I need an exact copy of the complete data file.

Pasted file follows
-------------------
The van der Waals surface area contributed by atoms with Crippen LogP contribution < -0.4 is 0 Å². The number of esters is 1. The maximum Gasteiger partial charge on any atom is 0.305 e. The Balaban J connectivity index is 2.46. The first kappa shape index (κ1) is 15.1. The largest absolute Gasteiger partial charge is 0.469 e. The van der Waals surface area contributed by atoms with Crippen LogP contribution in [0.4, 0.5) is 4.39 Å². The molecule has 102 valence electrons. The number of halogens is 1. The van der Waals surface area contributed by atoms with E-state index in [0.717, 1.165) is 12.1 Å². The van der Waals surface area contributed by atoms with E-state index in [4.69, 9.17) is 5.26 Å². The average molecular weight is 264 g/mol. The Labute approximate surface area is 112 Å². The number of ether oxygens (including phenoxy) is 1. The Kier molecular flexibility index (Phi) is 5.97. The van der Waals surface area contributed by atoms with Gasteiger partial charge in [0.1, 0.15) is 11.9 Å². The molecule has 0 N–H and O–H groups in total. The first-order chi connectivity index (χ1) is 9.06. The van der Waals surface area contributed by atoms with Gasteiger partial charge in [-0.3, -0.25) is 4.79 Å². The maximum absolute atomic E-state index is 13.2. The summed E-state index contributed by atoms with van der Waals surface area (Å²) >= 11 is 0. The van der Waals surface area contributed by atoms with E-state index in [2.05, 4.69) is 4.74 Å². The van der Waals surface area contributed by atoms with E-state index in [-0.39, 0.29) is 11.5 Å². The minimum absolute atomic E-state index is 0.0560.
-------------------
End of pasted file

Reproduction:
The van der Waals surface area contributed by atoms with Crippen LogP contribution < -0.4 is 0 Å². The number of esters is 1. The maximum Gasteiger partial charge on any atom is 0.305 e. The Balaban J connectivity index is 2.46. The first kappa shape index (κ1) is 15.1. The largest absolute Gasteiger partial charge is 0.469 e. The van der Waals surface area contributed by atoms with Crippen LogP contribution in [0.4, 0.5) is 4.39 Å². The molecule has 102 valence electrons. The number of halogens is 1. The van der Waals surface area contributed by atoms with E-state index in [0.717, 1.165) is 12.1 Å². The van der Waals surface area contributed by atoms with E-state index in [4.69, 9.17) is 5.26 Å². The average molecular weight is 264 g/mol. The Labute approximate surface area is 112 Å². The number of ether oxygens (including phenoxy) is 1. The Kier molecular flexibility index (Phi) is 5.97. The van der Waals surface area contributed by atoms with Gasteiger partial charge in [0.1, 0.15) is 11.9 Å². The molecule has 0 N–H and O–H groups in total. The first-order chi connectivity index (χ1) is 9.06. The van der Waals surface area contributed by atoms with Gasteiger partial charge in [-0.3, -0.25) is 4.79 Å². The maximum absolute atomic E-state index is 13.2. The summed E-state index contributed by atoms with van der Waals surface area (Å²) >= 11 is 0. The van der Waals surface area contributed by atoms with E-state index in [2.05, 4.69) is 4.74 Å². The van der Waals surface area contributed by atoms with E-state index in [-0.39, 0.29) is 11.5 Å². The minimum absolute atomic E-state index is 0.0560.